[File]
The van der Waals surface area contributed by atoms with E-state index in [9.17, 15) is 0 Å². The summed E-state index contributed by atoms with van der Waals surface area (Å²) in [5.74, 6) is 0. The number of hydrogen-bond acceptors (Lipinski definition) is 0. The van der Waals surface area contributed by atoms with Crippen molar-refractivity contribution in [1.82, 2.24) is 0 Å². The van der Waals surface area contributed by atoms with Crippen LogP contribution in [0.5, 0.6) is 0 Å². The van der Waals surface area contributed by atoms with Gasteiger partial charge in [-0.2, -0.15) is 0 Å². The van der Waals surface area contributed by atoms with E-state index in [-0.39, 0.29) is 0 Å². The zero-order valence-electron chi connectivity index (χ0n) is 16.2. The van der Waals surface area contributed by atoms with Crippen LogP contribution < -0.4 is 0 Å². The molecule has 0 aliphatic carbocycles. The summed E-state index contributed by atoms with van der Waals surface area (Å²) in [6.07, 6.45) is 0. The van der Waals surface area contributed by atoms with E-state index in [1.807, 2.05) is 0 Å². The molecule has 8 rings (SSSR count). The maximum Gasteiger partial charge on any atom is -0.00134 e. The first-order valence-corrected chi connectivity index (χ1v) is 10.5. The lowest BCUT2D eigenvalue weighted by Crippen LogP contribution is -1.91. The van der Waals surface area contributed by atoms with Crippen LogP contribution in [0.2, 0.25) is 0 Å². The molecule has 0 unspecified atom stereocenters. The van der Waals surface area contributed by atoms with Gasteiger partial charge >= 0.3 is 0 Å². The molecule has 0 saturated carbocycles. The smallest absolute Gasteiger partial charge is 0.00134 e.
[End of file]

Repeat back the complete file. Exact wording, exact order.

The van der Waals surface area contributed by atoms with E-state index in [9.17, 15) is 0 Å². The summed E-state index contributed by atoms with van der Waals surface area (Å²) in [5.74, 6) is 0. The number of hydrogen-bond acceptors (Lipinski definition) is 0. The van der Waals surface area contributed by atoms with Crippen molar-refractivity contribution in [1.82, 2.24) is 0 Å². The van der Waals surface area contributed by atoms with Crippen LogP contribution in [0.5, 0.6) is 0 Å². The van der Waals surface area contributed by atoms with Gasteiger partial charge in [-0.2, -0.15) is 0 Å². The van der Waals surface area contributed by atoms with E-state index in [-0.39, 0.29) is 0 Å². The zero-order valence-electron chi connectivity index (χ0n) is 16.2. The van der Waals surface area contributed by atoms with Crippen LogP contribution < -0.4 is 0 Å². The molecule has 0 aliphatic carbocycles. The summed E-state index contributed by atoms with van der Waals surface area (Å²) in [6.07, 6.45) is 0. The van der Waals surface area contributed by atoms with E-state index in [1.807, 2.05) is 0 Å². The molecule has 8 rings (SSSR count). The maximum Gasteiger partial charge on any atom is -0.00134 e. The first-order valence-corrected chi connectivity index (χ1v) is 10.5. The lowest BCUT2D eigenvalue weighted by Crippen LogP contribution is -1.91. The van der Waals surface area contributed by atoms with Crippen LogP contribution in [0.2, 0.25) is 0 Å². The molecule has 0 unspecified atom stereocenters. The van der Waals surface area contributed by atoms with Gasteiger partial charge >= 0.3 is 0 Å². The molecule has 0 saturated carbocycles. The smallest absolute Gasteiger partial charge is 0.00134 e.